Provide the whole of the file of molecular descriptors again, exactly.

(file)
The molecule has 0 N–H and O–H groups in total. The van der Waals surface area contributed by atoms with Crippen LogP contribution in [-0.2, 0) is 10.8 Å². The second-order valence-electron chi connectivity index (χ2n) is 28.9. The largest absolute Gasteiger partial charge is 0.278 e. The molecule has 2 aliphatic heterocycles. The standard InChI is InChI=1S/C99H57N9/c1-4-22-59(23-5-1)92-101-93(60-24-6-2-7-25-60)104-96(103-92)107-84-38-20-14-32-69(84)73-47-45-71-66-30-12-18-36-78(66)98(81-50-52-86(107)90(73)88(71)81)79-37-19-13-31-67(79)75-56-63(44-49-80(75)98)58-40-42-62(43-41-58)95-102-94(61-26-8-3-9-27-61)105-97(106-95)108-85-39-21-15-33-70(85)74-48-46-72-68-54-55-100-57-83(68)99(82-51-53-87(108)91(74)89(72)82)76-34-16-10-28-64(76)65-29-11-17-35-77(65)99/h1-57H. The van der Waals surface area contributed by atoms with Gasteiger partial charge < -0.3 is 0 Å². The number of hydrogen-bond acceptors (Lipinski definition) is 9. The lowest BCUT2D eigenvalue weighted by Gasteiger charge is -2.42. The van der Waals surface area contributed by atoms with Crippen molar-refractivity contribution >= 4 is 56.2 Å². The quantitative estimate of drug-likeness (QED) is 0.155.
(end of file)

The molecule has 0 N–H and O–H groups in total. The van der Waals surface area contributed by atoms with Crippen LogP contribution in [-0.2, 0) is 10.8 Å². The second-order valence-electron chi connectivity index (χ2n) is 28.9. The largest absolute Gasteiger partial charge is 0.278 e. The molecule has 2 aliphatic heterocycles. The standard InChI is InChI=1S/C99H57N9/c1-4-22-59(23-5-1)92-101-93(60-24-6-2-7-25-60)104-96(103-92)107-84-38-20-14-32-69(84)73-47-45-71-66-30-12-18-36-78(66)98(81-50-52-86(107)90(73)88(71)81)79-37-19-13-31-67(79)75-56-63(44-49-80(75)98)58-40-42-62(43-41-58)95-102-94(61-26-8-3-9-27-61)105-97(106-95)108-85-39-21-15-33-70(85)74-48-46-72-68-54-55-100-57-83(68)99(82-51-53-87(108)91(74)89(72)82)76-34-16-10-28-64(76)65-29-11-17-35-77(65)99/h1-57H. The van der Waals surface area contributed by atoms with Gasteiger partial charge < -0.3 is 0 Å². The number of hydrogen-bond acceptors (Lipinski definition) is 9. The lowest BCUT2D eigenvalue weighted by Gasteiger charge is -2.42. The van der Waals surface area contributed by atoms with Crippen molar-refractivity contribution >= 4 is 56.2 Å². The quantitative estimate of drug-likeness (QED) is 0.155.